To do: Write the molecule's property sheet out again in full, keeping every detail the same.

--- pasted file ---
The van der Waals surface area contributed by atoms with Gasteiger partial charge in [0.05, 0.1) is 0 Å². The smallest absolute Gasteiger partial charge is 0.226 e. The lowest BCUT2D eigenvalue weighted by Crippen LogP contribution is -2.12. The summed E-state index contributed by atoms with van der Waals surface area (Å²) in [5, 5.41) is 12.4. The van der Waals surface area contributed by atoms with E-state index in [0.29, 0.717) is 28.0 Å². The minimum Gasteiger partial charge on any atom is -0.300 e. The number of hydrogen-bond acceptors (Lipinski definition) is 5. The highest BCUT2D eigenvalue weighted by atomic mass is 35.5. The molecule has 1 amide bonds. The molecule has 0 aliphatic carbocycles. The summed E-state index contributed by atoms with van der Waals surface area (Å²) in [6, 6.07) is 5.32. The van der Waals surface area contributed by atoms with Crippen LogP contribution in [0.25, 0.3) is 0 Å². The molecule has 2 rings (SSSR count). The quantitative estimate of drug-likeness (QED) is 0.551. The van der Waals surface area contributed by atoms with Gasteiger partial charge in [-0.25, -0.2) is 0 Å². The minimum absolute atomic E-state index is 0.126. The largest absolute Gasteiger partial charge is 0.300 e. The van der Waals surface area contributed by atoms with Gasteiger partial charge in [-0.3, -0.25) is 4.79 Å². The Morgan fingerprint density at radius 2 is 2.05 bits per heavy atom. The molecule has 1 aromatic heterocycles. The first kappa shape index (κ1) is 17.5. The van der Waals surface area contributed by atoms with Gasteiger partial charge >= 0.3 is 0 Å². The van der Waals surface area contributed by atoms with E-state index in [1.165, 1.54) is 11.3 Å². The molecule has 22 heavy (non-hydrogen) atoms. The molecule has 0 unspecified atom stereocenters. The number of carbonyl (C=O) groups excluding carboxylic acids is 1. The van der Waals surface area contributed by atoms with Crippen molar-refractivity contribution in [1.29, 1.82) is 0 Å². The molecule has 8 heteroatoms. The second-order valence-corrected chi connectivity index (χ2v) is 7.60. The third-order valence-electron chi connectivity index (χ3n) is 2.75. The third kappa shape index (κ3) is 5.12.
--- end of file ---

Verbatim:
The van der Waals surface area contributed by atoms with Gasteiger partial charge in [0.05, 0.1) is 0 Å². The smallest absolute Gasteiger partial charge is 0.226 e. The lowest BCUT2D eigenvalue weighted by Crippen LogP contribution is -2.12. The summed E-state index contributed by atoms with van der Waals surface area (Å²) in [5, 5.41) is 12.4. The van der Waals surface area contributed by atoms with E-state index in [0.29, 0.717) is 28.0 Å². The minimum Gasteiger partial charge on any atom is -0.300 e. The number of hydrogen-bond acceptors (Lipinski definition) is 5. The highest BCUT2D eigenvalue weighted by atomic mass is 35.5. The molecule has 1 amide bonds. The molecule has 0 aliphatic carbocycles. The summed E-state index contributed by atoms with van der Waals surface area (Å²) in [6, 6.07) is 5.32. The van der Waals surface area contributed by atoms with Crippen LogP contribution in [0.25, 0.3) is 0 Å². The molecule has 2 rings (SSSR count). The quantitative estimate of drug-likeness (QED) is 0.551. The van der Waals surface area contributed by atoms with Gasteiger partial charge in [-0.25, -0.2) is 0 Å². The minimum absolute atomic E-state index is 0.126. The largest absolute Gasteiger partial charge is 0.300 e. The van der Waals surface area contributed by atoms with Gasteiger partial charge in [-0.3, -0.25) is 4.79 Å². The Morgan fingerprint density at radius 2 is 2.05 bits per heavy atom. The molecule has 1 aromatic heterocycles. The first kappa shape index (κ1) is 17.5. The van der Waals surface area contributed by atoms with Gasteiger partial charge >= 0.3 is 0 Å². The van der Waals surface area contributed by atoms with E-state index in [1.165, 1.54) is 11.3 Å². The molecule has 22 heavy (non-hydrogen) atoms. The molecule has 0 unspecified atom stereocenters. The number of carbonyl (C=O) groups excluding carboxylic acids is 1. The van der Waals surface area contributed by atoms with Crippen molar-refractivity contribution in [1.29, 1.82) is 0 Å². The molecule has 8 heteroatoms. The second-order valence-corrected chi connectivity index (χ2v) is 7.60. The third-order valence-electron chi connectivity index (χ3n) is 2.75. The third kappa shape index (κ3) is 5.12.